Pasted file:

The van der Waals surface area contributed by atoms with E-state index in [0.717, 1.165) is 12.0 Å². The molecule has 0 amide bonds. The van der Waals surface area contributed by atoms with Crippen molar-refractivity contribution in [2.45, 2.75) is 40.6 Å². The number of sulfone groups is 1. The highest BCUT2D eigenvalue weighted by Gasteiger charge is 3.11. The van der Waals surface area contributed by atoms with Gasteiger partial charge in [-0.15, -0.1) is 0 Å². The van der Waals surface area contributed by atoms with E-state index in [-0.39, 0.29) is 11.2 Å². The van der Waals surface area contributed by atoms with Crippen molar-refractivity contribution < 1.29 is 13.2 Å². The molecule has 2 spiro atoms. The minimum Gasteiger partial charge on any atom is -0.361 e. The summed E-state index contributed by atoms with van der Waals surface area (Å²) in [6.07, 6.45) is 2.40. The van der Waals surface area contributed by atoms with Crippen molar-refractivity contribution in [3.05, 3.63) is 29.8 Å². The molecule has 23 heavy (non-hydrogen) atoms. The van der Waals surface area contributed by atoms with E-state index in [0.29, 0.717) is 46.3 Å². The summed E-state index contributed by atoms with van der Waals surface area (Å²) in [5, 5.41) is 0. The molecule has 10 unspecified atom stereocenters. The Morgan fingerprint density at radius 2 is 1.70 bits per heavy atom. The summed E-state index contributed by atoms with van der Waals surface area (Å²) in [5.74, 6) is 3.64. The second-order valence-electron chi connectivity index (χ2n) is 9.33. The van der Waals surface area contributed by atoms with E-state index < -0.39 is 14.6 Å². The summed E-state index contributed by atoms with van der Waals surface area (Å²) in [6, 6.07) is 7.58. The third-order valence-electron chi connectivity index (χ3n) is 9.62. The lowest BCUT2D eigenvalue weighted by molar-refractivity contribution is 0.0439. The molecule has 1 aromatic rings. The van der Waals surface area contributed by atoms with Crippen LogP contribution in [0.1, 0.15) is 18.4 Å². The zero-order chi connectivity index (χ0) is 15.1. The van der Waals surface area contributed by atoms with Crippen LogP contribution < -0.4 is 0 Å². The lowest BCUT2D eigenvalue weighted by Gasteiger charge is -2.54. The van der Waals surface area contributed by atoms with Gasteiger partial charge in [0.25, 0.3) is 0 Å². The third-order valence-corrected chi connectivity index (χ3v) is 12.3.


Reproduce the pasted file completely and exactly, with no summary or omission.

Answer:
The van der Waals surface area contributed by atoms with E-state index in [0.717, 1.165) is 12.0 Å². The molecule has 0 amide bonds. The van der Waals surface area contributed by atoms with Crippen molar-refractivity contribution in [2.45, 2.75) is 40.6 Å². The number of sulfone groups is 1. The highest BCUT2D eigenvalue weighted by Gasteiger charge is 3.11. The van der Waals surface area contributed by atoms with Gasteiger partial charge in [-0.15, -0.1) is 0 Å². The van der Waals surface area contributed by atoms with E-state index in [-0.39, 0.29) is 11.2 Å². The van der Waals surface area contributed by atoms with Crippen molar-refractivity contribution < 1.29 is 13.2 Å². The molecule has 2 spiro atoms. The minimum Gasteiger partial charge on any atom is -0.361 e. The summed E-state index contributed by atoms with van der Waals surface area (Å²) in [6.07, 6.45) is 2.40. The van der Waals surface area contributed by atoms with Crippen molar-refractivity contribution in [3.05, 3.63) is 29.8 Å². The molecule has 23 heavy (non-hydrogen) atoms. The van der Waals surface area contributed by atoms with E-state index in [0.29, 0.717) is 46.3 Å². The summed E-state index contributed by atoms with van der Waals surface area (Å²) in [5, 5.41) is 0. The molecule has 10 unspecified atom stereocenters. The Morgan fingerprint density at radius 2 is 1.70 bits per heavy atom. The summed E-state index contributed by atoms with van der Waals surface area (Å²) in [5.74, 6) is 3.64. The second-order valence-electron chi connectivity index (χ2n) is 9.33. The van der Waals surface area contributed by atoms with E-state index < -0.39 is 14.6 Å². The summed E-state index contributed by atoms with van der Waals surface area (Å²) in [6, 6.07) is 7.58. The third-order valence-electron chi connectivity index (χ3n) is 9.62. The lowest BCUT2D eigenvalue weighted by molar-refractivity contribution is 0.0439. The molecule has 1 aromatic rings. The van der Waals surface area contributed by atoms with Crippen LogP contribution in [0.1, 0.15) is 18.4 Å². The zero-order chi connectivity index (χ0) is 15.1. The van der Waals surface area contributed by atoms with Crippen LogP contribution < -0.4 is 0 Å². The lowest BCUT2D eigenvalue weighted by Gasteiger charge is -2.54. The van der Waals surface area contributed by atoms with Gasteiger partial charge in [0.25, 0.3) is 0 Å². The third-order valence-corrected chi connectivity index (χ3v) is 12.3.